California has updated its impersonation law to include online impersonation, or pretending to be someone else in email and social network sites. “Using a fake online profile or email address to harm others can lead to a fine of up to $1,000 and one year in jail,” the San Francisco Examiner reports. The Examiner cites the view of one law enforcement officer that, on the surface, the law looks good, but he doubts it’ll help investigators crack cases – imposter profile can be created so quickly and easily. Investigators should contact Ally Pfeiffer, the Connecticut student who did her own computer forensic work after being victimized by a cruel imposter profile (see my post on that).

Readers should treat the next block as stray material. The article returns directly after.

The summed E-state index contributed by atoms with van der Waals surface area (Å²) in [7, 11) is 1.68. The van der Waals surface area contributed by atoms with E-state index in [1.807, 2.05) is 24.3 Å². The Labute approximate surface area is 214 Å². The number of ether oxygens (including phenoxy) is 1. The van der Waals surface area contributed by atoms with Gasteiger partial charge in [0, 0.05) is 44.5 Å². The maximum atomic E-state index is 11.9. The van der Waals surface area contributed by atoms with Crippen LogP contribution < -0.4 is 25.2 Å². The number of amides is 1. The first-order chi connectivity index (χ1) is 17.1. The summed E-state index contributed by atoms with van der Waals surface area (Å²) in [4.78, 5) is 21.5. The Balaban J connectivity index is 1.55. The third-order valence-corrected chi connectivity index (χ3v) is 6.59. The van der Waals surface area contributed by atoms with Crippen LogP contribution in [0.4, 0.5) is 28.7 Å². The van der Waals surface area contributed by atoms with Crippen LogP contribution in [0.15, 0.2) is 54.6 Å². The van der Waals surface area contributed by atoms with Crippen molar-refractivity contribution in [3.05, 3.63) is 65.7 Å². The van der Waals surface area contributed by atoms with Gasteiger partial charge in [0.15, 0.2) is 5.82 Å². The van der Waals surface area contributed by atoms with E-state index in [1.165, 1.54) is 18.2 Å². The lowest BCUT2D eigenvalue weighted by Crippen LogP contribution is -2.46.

Safer Internet Day 2105
- Cyberbullying is not a joke: Celebrities and public figures can make a difference
- Facebook’s Scrapbook encourages photos of children, but think before you post
- Pew Survey: Reports of Facebook’s demise among teens greatly exaggerated
- Should I worry about my teens texting?
- Chromebooks & Google Apps appeal to schools & consumers
- Raising digital kids: 10 tips for improving parent-teen relationships
- Setting screen-time limits – for parents
- Digital Trust Foundation seeking proposals on digital abuse programs
- Parent bullying: The one-upper society
- What is the best way to introduce screen media to our three-and-a-half-year-old?
- Internet Explorer had a long and important life, but it’s time to move on
- Seven good smartphone security habits
- Arkansas bill puts youth safety and privacy in jeopardy
- Android apps to get age rating and manual review
- Facebook clarifies policies on nudity, hate speech and other community standards